Project update: long-term power and heat system adequacy
Smarter and neater computing
"The goal of the project is to develop an energy system model in which a lot of renewable energy is used," explains Rogier. "This implies that the weather is an important factor in this model: renewable energy is, after all, strongly dependent on the wind and the sun. Calculating simulations with different weather scenarios still takes a lot of time: depending on the time horizon and the level of detail, this can take days, sometimes weeks. In this project, I am trying to design algorithms in a smarter way in order to speed things up. Another important question is how to include something complex like the weather in our energy system models: that's what Laurens is working on."
"We want to include the weather dependencies of today and in the future in our energy system models in a neater way," Laurens explains. "Simulations still often look at a single year, for example a 'good year' or a 'bad year', and that doesn't do justice to the great variability of the weather. Moreover, it is difficult to say what a 'good year' is, because so many different factors come into play. I am working on improving the use of data from weather models in order to convert as many of these factors as possible into energy variables. In effect, I'm making a large amount of weather data small enough to fit into the energy system model."
The enhanced use of weather data has another purpose, which is to predict the impact of weather. For example, the researchers use this to see what degree of variability in the weather the energy system can handle. Climate model outcomes are also used for this purpose: climate change affects weather patterns and this has consequences for the expected impact of the weather and the risk assessments linked to it.
Collaborating on datasets Project partner TenneT, the operator of the Dutch high-voltage grid, played an important role in making the right datasets available: for commercial reasons these are not easily accessible. Climate datasets are publicly accessible, but this presented another challenge, says Laurens. "Climate datasets are gigantic. They are so large that they are stored on magnetic tape - a kind of large cassette tape, in fact. Hard disks would be too expensive and consume an unnecessary amount of energy. Retrieving relevant parts of such a climate dataset can take a very long time. Fortunately, thanks to the help of project partner KNMI (the Royal Netherlands Meteorological Institute), we were able to get faster access."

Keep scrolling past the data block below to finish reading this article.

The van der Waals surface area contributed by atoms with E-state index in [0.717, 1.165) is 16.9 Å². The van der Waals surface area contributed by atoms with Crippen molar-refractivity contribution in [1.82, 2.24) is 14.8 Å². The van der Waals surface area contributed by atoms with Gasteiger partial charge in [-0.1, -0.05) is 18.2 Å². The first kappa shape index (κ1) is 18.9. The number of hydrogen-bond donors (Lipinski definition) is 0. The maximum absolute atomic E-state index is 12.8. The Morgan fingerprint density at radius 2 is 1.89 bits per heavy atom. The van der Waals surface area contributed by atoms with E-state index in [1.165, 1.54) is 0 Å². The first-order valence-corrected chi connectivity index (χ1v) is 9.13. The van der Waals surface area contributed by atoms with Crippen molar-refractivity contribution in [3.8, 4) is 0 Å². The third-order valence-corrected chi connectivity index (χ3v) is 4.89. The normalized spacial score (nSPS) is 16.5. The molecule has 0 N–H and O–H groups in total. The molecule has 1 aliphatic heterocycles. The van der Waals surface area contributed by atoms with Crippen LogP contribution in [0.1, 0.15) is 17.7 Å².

Still, data challenges remain, Rogier says. "As researchers, we like to look at issues around energy systems on a European level. The tricky thing is that you then have to deal with multiple high-voltage grid operators (there are four in Germany alone), all of whom store their data in a different way. That makes it complicated. Moreover, the data is not public."
At the European level
Although there are no European agreements on data storage as yet, the European high-voltage grid operators (more precisely, the Transmission System Operators) are united in the European network ENTSO-E. Among other things, this organization tries to estimate how adequate European energy systems will be in the future. Laurens unexpectedly discovered an opportunity to improve these estimates by using newer data sets: "Together with other experts, we were able to contribute to this improvement from ACDC-ESM. I think that's a great example of direct implementation."
Moreover, ACDC-ESM can further contribute to the work of ENTSO-E in the future, Rogier adds. "ENTSO-E works with scenarios. From analyses with the energy system models we are making in this project, ways to improve those scenarios may be identified. This could have implications for the measures European high-voltage grid operators take to reduce risks and keep the European grid adequate in the future."
Next steps in the project
Optimizing power system models basically requires solving a mathematical unit commitment problem. "The electricity demand of the Netherlands can be met by several generators, which generate electricity using gas, wind and solar power, among other things," Rogier explains. "The question is then how the total demand can best be distributed among those generators. That, in a nutshell, is a unit commitment problem. Although there is existing software that can solve this kind of problems, I developed my own program for ACDC-ESM, based on modeling techniques from the literature. That way we have all the freedom to make improvements."
At the time of writing (summer 2021), Laurens and Rogier's work is coming together: the energy system models are as good as finished and the first energy variables are ready to be implemented in these models. After some initial testing, the real calculation work can begin: the extensive calculation of various scenarios. The results will help high-voltage grid operators to ensure that we will have an adequate energy network in the future.
Sign up for our newsletter and stay informed of the latest news Commit2data